Moment a brave dentist performed a root canal on a tiger
This footage shows the moment a brave dentist performed a root canal on a tiger at Paignton Zoo in Devon.
Credit: Paington Zoo (c) For more information contact me!
A roaring success! Brave dentist performs root canal procedure on a TIGER at Devon zoo
Sumatran tiger Fabi fractured his lower canine teeth at Paignton Zoo in Devon
11-year-old big cat required emergency root canal surgery by veterinary dentist
Procedure took two-and-a-half hours and successfully repaired the damage
Dentist Matthew Oxford bravely led the operation alongside huge support team
A brave dentist took on one of his toughest ever procedures after being called to perform a root canal operation on a tiger.
Sumatran tiger Fabi fractured his 3.15in lower canine teeth at his home in Paignton Zoo, Devon, requiring emergency surgery after he began to develop abscesses.
The 11-year-old big cat, who weighs more than 220lbs, has 30 teeth including the very long canines.
But veterinary dentist Matthew Oxford managed to fix the beast's teeth after a two-and-a-half hour procedure using his own specialist surgical kit and hand-held radiography equipment.
Jo Reynard, a vet at the zoo, said: 'Life in the Paignton Zoo veterinary department is always interesting, but a bilateral tiger root canal treatment is a challenging procedure.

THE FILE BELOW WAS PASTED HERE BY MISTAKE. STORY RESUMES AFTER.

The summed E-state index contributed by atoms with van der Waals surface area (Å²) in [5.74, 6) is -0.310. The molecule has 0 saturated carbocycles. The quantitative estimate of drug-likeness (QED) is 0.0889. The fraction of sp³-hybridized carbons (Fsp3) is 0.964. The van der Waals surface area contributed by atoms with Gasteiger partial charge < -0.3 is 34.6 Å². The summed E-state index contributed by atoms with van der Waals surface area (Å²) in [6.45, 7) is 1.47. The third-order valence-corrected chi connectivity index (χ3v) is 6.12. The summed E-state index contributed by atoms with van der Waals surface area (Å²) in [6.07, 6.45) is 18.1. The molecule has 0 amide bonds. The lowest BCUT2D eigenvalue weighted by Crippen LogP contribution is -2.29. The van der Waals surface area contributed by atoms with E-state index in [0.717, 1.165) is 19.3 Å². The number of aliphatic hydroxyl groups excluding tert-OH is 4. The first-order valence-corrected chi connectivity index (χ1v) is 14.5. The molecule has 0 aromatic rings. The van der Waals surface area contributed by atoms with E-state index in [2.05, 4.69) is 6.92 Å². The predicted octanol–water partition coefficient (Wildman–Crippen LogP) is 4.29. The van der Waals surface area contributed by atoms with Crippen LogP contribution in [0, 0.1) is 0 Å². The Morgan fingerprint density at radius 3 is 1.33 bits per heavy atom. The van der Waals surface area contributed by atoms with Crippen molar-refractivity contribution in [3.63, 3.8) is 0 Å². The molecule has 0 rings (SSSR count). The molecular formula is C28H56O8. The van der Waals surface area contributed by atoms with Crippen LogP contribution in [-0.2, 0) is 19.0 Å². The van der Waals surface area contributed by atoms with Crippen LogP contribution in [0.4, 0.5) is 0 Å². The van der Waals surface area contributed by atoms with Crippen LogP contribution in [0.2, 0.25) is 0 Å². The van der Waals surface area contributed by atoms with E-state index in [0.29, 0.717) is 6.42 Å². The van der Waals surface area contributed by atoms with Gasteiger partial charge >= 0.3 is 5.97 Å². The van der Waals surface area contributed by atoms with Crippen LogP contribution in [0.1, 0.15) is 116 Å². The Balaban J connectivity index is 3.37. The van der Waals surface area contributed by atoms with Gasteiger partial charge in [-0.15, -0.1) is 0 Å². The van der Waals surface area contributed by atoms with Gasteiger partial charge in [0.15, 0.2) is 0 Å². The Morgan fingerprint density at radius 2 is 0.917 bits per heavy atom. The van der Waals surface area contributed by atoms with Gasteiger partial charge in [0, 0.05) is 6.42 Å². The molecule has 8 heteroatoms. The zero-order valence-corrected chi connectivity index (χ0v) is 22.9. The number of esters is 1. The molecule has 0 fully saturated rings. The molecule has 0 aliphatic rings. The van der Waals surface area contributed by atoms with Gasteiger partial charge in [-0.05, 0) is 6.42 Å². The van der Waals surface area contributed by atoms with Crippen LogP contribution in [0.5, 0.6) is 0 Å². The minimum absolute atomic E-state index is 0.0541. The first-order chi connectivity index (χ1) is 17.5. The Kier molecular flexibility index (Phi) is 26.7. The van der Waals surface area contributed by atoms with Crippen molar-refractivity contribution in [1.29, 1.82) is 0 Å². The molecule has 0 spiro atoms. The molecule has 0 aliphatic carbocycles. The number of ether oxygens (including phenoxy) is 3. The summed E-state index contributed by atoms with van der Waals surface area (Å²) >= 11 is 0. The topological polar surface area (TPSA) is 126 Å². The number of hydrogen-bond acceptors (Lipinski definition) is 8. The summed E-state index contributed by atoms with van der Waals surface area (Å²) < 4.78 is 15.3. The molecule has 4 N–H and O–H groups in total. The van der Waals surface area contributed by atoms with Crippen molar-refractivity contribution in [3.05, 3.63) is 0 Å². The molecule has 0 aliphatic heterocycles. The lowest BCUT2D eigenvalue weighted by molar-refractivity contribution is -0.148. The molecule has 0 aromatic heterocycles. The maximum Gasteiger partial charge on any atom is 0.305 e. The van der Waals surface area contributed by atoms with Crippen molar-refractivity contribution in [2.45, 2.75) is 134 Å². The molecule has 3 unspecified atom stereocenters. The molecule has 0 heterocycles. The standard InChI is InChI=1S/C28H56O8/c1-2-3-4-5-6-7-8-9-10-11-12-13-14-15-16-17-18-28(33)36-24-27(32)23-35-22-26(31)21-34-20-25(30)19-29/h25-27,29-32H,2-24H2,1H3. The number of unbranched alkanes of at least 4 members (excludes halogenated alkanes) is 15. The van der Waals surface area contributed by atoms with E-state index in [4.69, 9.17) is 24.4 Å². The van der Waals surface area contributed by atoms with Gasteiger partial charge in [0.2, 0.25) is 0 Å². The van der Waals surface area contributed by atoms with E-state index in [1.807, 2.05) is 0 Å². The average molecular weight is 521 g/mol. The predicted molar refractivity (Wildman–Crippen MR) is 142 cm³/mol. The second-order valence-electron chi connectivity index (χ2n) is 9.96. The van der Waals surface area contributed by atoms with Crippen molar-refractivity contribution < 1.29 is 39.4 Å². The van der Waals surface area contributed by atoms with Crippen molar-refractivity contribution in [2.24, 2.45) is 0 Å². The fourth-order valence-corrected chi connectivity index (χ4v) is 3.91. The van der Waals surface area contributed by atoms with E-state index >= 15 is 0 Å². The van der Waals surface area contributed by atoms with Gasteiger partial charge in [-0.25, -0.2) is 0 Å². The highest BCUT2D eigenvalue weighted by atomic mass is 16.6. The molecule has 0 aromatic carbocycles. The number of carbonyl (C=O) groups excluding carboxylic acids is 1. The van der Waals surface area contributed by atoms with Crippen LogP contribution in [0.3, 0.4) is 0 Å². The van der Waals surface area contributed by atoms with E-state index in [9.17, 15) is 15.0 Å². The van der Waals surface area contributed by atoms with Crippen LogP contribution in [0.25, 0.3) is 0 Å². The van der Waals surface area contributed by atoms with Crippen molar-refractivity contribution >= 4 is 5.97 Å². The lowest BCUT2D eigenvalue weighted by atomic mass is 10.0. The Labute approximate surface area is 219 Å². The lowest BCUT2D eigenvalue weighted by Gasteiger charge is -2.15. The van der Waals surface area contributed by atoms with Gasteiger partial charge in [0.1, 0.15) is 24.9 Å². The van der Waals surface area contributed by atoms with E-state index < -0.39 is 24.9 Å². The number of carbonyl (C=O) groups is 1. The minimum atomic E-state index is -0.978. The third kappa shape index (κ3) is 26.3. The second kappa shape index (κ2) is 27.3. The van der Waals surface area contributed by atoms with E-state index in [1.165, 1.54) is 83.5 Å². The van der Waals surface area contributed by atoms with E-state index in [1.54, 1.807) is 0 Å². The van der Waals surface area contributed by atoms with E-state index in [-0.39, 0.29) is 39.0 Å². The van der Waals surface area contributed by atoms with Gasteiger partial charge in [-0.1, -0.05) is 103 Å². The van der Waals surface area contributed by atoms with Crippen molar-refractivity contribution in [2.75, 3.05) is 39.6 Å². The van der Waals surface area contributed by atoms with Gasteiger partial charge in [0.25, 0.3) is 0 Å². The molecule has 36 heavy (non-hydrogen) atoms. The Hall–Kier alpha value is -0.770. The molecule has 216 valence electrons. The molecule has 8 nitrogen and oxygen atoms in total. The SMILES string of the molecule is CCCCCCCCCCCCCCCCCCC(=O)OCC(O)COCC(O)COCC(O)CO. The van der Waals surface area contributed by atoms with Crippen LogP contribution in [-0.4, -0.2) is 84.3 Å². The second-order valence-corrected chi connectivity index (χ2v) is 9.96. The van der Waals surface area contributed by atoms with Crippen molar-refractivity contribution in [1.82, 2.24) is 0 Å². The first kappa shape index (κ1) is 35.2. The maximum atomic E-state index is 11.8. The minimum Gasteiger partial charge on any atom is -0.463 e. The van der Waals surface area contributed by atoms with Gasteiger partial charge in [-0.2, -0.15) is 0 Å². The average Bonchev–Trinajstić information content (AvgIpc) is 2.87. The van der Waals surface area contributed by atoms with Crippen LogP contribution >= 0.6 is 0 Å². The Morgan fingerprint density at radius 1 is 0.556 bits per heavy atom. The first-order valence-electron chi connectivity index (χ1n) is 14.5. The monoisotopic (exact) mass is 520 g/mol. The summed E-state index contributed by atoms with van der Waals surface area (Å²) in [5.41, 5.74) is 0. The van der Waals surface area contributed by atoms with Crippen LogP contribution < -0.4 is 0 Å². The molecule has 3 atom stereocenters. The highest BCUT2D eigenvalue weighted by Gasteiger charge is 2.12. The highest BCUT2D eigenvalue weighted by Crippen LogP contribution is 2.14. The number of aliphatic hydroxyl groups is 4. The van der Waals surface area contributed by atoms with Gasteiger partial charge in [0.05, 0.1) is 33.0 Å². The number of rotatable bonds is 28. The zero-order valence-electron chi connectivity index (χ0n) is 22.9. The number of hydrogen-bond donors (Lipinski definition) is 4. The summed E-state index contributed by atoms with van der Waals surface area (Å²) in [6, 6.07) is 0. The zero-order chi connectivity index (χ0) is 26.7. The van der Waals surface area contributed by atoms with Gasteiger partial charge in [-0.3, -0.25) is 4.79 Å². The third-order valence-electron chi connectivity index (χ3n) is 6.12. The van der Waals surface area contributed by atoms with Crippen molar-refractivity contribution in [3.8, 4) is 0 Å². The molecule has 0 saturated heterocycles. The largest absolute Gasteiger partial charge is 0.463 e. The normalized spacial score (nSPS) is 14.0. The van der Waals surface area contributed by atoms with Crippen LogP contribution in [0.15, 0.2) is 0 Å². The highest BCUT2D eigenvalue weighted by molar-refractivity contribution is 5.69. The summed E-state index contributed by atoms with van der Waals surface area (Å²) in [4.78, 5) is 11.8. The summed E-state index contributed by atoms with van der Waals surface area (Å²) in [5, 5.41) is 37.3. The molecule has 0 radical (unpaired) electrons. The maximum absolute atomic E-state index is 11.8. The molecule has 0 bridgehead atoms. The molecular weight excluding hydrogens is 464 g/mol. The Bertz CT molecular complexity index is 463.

'The fact it went so incredibly smoothly reflects the great team spirit among vets, keepers, curatorial staff and outside experts.'
Root canal treatment is needed when teeth are fractured, exposing the soft and sensitive tissue in the middle known as pulp.
A dentist will then remove the bacteria and pulp from the chamber in the centre of the tooth before adding a filling.
Vets and keepers created a makeshift operating theatre in the largest tiger den the day before the procedure, making a table out of hay bales and tarpaulin.
Mr Oxford was accompanied by three other vets, three vet nurses, two big cat keepers and senior animal staff - including one armed with a shotgun as part of safety protocols.
Ms Reynard administered anaesthetic to Fabi through the steel mesh of the den wall, with the calm tiger lying down for the injection.
He then received similar care to human patients including a breathing tube to deliver anaesthetic gas and carefully-administered fluids and pain relief.
Fabi was kept warm throughout the procedure by an electric blanket and a duvet, with his paws were covered in bubble wrap to ensure they did not become cold.
Mr Oxford took x-rays and found Fabi's lower canine teeth were fractured, the pulp had died and tooth root abscesses had started to develop.
His canines measured 3.1in from crown to root. Human teeth are usually between 0.7-1in, with the largest domestic dog teeth about 1.5-1.7in long.
The root canal procedure removed the bacteria and pulp from the chamber in the centre of the tooth and filled it with inert material.
After the procedure was completed, Fabi was carried to his pen where he was sitting up within about 15 minutes.
He received one-on-one observation during his recovery and seemed back to normal by the following day.
Nic Dunn, curator of mammals at the zoo, said: 'Fabi is getting on now and it is not uncommon to see signs of wear and tear in an older cat.
'For tigers, the teeth and claws are very important pieces of equipment and so we need to make sure they are well looked after.
'While Matthew was performing the dental work it also gave us the chance to give Fabi a full health check and we were pleased to see that he was in great health.'
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